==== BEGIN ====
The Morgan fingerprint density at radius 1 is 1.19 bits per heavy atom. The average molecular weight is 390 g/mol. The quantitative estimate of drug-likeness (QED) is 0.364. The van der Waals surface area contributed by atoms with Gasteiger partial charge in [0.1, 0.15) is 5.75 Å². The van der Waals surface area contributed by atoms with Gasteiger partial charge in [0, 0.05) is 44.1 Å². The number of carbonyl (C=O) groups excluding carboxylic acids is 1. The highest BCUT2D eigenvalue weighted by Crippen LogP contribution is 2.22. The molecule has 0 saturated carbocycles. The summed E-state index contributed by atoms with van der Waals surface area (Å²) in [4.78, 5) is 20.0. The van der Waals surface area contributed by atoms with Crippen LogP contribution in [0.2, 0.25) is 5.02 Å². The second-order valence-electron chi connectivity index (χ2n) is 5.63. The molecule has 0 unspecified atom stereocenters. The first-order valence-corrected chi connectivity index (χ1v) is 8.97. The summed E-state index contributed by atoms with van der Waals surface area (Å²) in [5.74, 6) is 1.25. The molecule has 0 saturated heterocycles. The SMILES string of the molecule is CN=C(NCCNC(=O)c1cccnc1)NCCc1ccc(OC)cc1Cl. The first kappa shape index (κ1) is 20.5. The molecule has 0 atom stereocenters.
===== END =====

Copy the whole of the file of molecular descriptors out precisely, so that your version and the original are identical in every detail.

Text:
The Morgan fingerprint density at radius 1 is 1.19 bits per heavy atom. The average molecular weight is 390 g/mol. The quantitative estimate of drug-likeness (QED) is 0.364. The van der Waals surface area contributed by atoms with Gasteiger partial charge in [0.1, 0.15) is 5.75 Å². The van der Waals surface area contributed by atoms with Gasteiger partial charge in [0, 0.05) is 44.1 Å². The number of carbonyl (C=O) groups excluding carboxylic acids is 1. The highest BCUT2D eigenvalue weighted by Crippen LogP contribution is 2.22. The molecule has 0 saturated carbocycles. The summed E-state index contributed by atoms with van der Waals surface area (Å²) in [4.78, 5) is 20.0. The van der Waals surface area contributed by atoms with Crippen LogP contribution in [0.2, 0.25) is 5.02 Å². The second-order valence-electron chi connectivity index (χ2n) is 5.63. The molecule has 0 unspecified atom stereocenters. The first-order valence-corrected chi connectivity index (χ1v) is 8.97. The summed E-state index contributed by atoms with van der Waals surface area (Å²) in [5.74, 6) is 1.25. The molecule has 0 saturated heterocycles. The SMILES string of the molecule is CN=C(NCCNC(=O)c1cccnc1)NCCc1ccc(OC)cc1Cl. The first kappa shape index (κ1) is 20.5. The molecule has 0 atom stereocenters.